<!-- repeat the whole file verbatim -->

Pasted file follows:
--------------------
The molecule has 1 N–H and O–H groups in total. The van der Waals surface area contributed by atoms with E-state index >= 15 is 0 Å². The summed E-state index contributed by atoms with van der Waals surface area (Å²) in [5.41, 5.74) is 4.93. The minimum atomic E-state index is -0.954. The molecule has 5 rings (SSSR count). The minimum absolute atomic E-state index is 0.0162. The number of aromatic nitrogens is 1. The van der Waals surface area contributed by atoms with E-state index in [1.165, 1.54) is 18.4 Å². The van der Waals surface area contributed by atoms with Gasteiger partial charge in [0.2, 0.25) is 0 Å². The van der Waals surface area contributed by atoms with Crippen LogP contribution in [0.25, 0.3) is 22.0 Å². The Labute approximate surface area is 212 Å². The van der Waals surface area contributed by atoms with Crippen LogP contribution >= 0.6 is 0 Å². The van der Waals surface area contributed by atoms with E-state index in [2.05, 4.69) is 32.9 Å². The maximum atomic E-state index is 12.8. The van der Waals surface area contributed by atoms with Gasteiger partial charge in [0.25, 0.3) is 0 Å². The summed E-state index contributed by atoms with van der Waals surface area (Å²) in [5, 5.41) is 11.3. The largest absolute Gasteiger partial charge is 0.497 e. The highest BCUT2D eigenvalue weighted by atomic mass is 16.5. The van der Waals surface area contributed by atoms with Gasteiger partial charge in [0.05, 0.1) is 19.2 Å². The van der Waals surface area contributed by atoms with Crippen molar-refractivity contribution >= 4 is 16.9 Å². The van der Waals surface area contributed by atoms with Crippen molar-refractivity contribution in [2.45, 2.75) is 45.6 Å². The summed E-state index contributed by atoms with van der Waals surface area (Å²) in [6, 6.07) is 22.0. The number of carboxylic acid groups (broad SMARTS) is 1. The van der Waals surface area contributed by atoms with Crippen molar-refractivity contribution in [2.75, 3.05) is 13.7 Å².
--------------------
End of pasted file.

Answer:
The molecule has 1 N–H and O–H groups in total. The van der Waals surface area contributed by atoms with E-state index >= 15 is 0 Å². The summed E-state index contributed by atoms with van der Waals surface area (Å²) in [5.41, 5.74) is 4.93. The minimum atomic E-state index is -0.954. The molecule has 5 rings (SSSR count). The minimum absolute atomic E-state index is 0.0162. The number of aromatic nitrogens is 1. The van der Waals surface area contributed by atoms with E-state index in [1.165, 1.54) is 18.4 Å². The van der Waals surface area contributed by atoms with Gasteiger partial charge in [0.2, 0.25) is 0 Å². The van der Waals surface area contributed by atoms with Crippen LogP contribution in [0.25, 0.3) is 22.0 Å². The Labute approximate surface area is 212 Å². The van der Waals surface area contributed by atoms with Crippen LogP contribution >= 0.6 is 0 Å². The van der Waals surface area contributed by atoms with E-state index in [2.05, 4.69) is 32.9 Å². The maximum atomic E-state index is 12.8. The van der Waals surface area contributed by atoms with Gasteiger partial charge in [0.25, 0.3) is 0 Å². The summed E-state index contributed by atoms with van der Waals surface area (Å²) in [5, 5.41) is 11.3. The largest absolute Gasteiger partial charge is 0.497 e. The highest BCUT2D eigenvalue weighted by atomic mass is 16.5. The van der Waals surface area contributed by atoms with Gasteiger partial charge in [0.05, 0.1) is 19.2 Å². The van der Waals surface area contributed by atoms with Crippen molar-refractivity contribution >= 4 is 16.9 Å². The van der Waals surface area contributed by atoms with Crippen molar-refractivity contribution in [2.45, 2.75) is 45.6 Å². The summed E-state index contributed by atoms with van der Waals surface area (Å²) in [6, 6.07) is 22.0. The number of carboxylic acid groups (broad SMARTS) is 1. The van der Waals surface area contributed by atoms with Crippen molar-refractivity contribution in [2.75, 3.05) is 13.7 Å².